Date of Award

Fall 2012

Degree Type

Thesis

Degree Name

Master of Science in Kinesiology

Department

Kinesiology

Supervisor

Peter Keir

Language

English

Committee Member

Dr. Jim Potvin, Dr. Jim Lyons

Abstract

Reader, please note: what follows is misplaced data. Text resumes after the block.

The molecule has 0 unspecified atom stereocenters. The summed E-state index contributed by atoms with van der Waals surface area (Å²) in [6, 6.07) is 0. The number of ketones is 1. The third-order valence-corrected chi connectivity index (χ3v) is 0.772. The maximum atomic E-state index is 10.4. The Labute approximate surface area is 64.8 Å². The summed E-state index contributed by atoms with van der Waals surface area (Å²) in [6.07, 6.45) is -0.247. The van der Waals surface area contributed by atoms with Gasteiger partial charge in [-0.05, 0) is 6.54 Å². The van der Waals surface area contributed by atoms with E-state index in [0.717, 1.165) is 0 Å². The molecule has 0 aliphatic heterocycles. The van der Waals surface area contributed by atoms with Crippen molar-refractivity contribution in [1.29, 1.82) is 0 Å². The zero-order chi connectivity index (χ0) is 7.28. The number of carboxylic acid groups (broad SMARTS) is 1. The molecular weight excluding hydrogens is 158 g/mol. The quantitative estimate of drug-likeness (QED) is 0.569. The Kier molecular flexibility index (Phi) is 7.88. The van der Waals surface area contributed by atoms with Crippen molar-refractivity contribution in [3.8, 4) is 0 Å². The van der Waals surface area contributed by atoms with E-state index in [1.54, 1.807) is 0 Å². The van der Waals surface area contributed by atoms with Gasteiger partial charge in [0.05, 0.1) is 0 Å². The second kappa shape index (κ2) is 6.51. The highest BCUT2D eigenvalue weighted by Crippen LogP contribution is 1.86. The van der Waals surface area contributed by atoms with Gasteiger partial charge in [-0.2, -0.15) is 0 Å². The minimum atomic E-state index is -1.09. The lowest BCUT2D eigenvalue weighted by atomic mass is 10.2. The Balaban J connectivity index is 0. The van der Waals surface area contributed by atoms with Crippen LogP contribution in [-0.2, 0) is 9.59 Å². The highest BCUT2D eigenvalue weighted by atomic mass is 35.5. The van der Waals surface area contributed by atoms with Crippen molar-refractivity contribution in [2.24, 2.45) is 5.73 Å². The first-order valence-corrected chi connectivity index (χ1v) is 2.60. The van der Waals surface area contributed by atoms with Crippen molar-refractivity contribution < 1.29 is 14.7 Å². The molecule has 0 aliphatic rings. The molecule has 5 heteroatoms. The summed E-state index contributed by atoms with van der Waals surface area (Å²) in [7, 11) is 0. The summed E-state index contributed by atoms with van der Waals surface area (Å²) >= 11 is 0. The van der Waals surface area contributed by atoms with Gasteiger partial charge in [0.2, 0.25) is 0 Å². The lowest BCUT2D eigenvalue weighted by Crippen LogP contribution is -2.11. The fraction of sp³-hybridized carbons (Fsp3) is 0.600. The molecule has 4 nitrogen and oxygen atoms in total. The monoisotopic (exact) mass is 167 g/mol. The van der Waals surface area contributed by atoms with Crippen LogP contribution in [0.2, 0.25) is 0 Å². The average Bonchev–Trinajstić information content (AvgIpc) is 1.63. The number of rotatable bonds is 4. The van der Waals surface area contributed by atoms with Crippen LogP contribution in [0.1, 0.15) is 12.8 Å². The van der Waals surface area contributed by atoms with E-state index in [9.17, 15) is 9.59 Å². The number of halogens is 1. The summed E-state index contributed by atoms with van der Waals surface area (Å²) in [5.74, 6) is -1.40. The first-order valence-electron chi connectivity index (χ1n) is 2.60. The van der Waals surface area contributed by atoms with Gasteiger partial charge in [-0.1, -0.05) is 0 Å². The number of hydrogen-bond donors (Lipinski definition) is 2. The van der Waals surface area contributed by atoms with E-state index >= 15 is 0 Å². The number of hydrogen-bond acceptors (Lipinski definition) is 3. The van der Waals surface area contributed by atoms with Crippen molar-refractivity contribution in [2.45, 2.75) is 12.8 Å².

Few studies have shown the process of adaptation in muscle activity and joint angle during prolonged repetitive work. Fifteen healthy men performed 1 minute cycles of automotive-related tasks, which included a finger pull, knob turn, drill press and hose connector push. The experiment occurred on two days, separated by 24 hours. Day 1 required 61 cycles, with 5 cycles on day 2. Electromyography and kinematics of the upper extremity were analyzed at 12-minute intervals. Time to complete work cycle decreased by 6.3 s at the end of day 1 and 5.3 s on day 2. Peak EMG decreased for triceps brachii (TB), anterior deltoid (AD) and infraspinatus (IN) during work cycle, TB (finger pull), biceps brachii (BB), TB, AD, middle deltoid (MD) and IN during the hose insertion task. Peak EMG increased for MD and IN during the drill task. Mean EMG decreased for MD (work cycle), BB (hose insertion) and AD (finger pull), while MD and IN increased (drill task) and upper trapezius increased during the work cycle. EMG COV decreased for TB, AD, posterior deltoid and IN during the work cycle, TB during the finger pull task and AD during the hose insertion task. COV increased for BB during the work cycle, AD during the finger pull and for BB and lower trapezius during the drill press. Peak shoulder flexion decreased by 7.0° during the work cycle. Perceived discomfort increased by 1.2 units. This thesis found adaptations to highly repetitive but light work in only one hour, some of these changes persisted through the next day suggesting an adaptive process. This thesis is one of the first to examine adaptations to a highly repetitive simulated assembly work and has provided new insights into the evaluation of repetitive jobs as a whole and as isolated subtasks.

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